Lemon Wine Mastery: How to Brew, Age, and Enjoy Your Own Citrus Wine

Lemon wine, a zesty, bright and refreshing beverage, is a unique offering in the world of homemade wines. Its acidic yet sweet flavor profile can delight the palate and complement a variety of dishes. This article will explore everything you need to know about this citrusy delight, from its definition to a detailed recipe, and from storage and aging to serving suggestions.

What is Lemon Wine?

Lemon wine is a type of homemade wine made primarily from lemons. The process involves fermenting lemon juice with sugar and yeast, transforming it into a slightly sweet, tangy, and surprisingly sophisticated alcoholic beverage. Like other fruit wines, lemon wine has a lower alcohol content than typical grape wines, generally ranging between 8-12%.

Lemon Wine vs Citrus Wine

While lemon wine falls under the umbrella of citrus wines, it stands out due to its distinct flavor profile. Other citrus wines might include oranges, grapefruits, or limes as the primary ingredient. These wines exhibit characteristics specific to their fruit of origin, with variations in acidity, sweetness, and flavor. Lemon wine, being made from one of the most acidic fruits, tends to have a bright, sharp, and refreshing flavor profile, making it unique among citrus wines.

Lemon Wine Recipe

Creating lemon wine at home is a rewarding endeavor. It is a simple process requiring minimal ingredients, and the results can be spectacular.

For this recipe, you’ll need the following ingredients:

15-20 medium-sized, ripe lemons
3-4 pounds of white granulated sugar
1 packet of wine yeast
1 teaspoon of yeast nutrient
Optional: 1 cup of raisins or a handful of fresh herbs or spices

You’ll also need the following equipment:

A fermenting vessel, such as a glass carboy or a food-grade plastic bucket
An airlock
A siphon for racking
Sterilizing solution
A large pot
Wine bottles with corks or screw caps

Step 1: Preparing the Ingredients

Start by washing your lemons thoroughly. Cut them in half and squeeze the juice out, taking care to avoid including the pith which can introduce a bitter flavor. Once you’ve collected all your juice, you should also zest about 5 lemons, avoiding the white pith as you do so.

Step 2: Making the Sugar Syrup

In your large pot, combine 2 pounds of your sugar with 1 gallon of water. Heat this mixture over medium heat, stirring occasionally until the sugar is completely dissolved. Once it is, remove the pot from the heat and let it cool down.

Step 3: Starting the Fermentation Process

Once your sugar syrup has cooled, pour it into your fermentation vessel. Add the lemon juice, lemon zest, and the remaining sugar, then stir until the sugar is dissolved. At this point, if you’re using raisins or any herbs/spices for added flavor, you can also add these to your fermentation vessel.

Next, sprinkle your wine yeast and yeast nutrient over the mixture in your fermentation vessel. Stir everything together well, then seal your vessel with the airlock.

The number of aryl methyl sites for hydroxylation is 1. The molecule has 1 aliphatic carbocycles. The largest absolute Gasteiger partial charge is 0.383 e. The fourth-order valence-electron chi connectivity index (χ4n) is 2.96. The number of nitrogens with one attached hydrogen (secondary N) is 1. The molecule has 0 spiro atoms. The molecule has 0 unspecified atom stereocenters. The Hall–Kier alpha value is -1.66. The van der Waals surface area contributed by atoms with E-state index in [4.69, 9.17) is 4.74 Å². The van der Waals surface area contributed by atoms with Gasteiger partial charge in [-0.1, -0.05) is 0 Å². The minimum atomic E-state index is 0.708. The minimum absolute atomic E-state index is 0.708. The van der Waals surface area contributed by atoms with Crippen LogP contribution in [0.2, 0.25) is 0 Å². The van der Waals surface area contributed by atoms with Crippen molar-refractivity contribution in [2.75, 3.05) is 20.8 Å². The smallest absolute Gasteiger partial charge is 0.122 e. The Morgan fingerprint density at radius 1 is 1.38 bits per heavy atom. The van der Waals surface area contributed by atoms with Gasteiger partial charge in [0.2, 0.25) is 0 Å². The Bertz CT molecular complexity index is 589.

Step 4: Primary Fermentation

Keep your fermenting lemon wine in a cool, dark place for about a week. During this time, the yeast will convert the sugars in your mixture into alcohol, starting the fermentation process.

Step 5: Racking and Secondary Fermentation

After a week, you’ll notice a layer of sediment at the bottom of your fermentation vessel. This is dead yeast and other solids, and it’s time for these to be removed. Using your siphon, transfer your wine into a clean vessel, leaving the sediment behind. This process is known as “racking”.

Once your wine has been transferred, reseal your vessel with the airlock and return it to your cool, dark place. Leave it to continue fermenting for about six more weeks.

Step 6: Clarification and Bottling

After the secondary fermentation, you’ll need to rack your wine once more. After racking, let your wine sit for several more weeks to allow it to clear. Once the wine is clear, you can siphon it into your sterilized wine bottles and seal them with corks or screw caps.

Your homemade lemon wine is now ready for aging and eventual enjoyment. Store your bottled wine in a cool, dark place for at least six months before opening to allow the flavors to mature and mellow. When you’re ready to serve, remember that lemon wine is best enjoyed chilled.

Ingredients and Equipment


You’ll need about 15-20 medium-sized, ripe lemons. Fresh, organic lemons are ideal as they are free from pesticides and wax coatings that can affect the fermentation process and the final flavor of the wine.

Sugar and Honey

Approximately 3-4 pounds of white granulated sugar is required to balance the acidity of the lemons and provide food for the yeast. You may also substitute part of the sugar with honey for a different flavor profile.

Yeast and Nutrients

You’ll need a packet of wine yeast, which is specially designed to ferment in the acidic environment created by the lemon juice. In addition, a teaspoon of yeast nutrient will ensure a healthy fermentation process.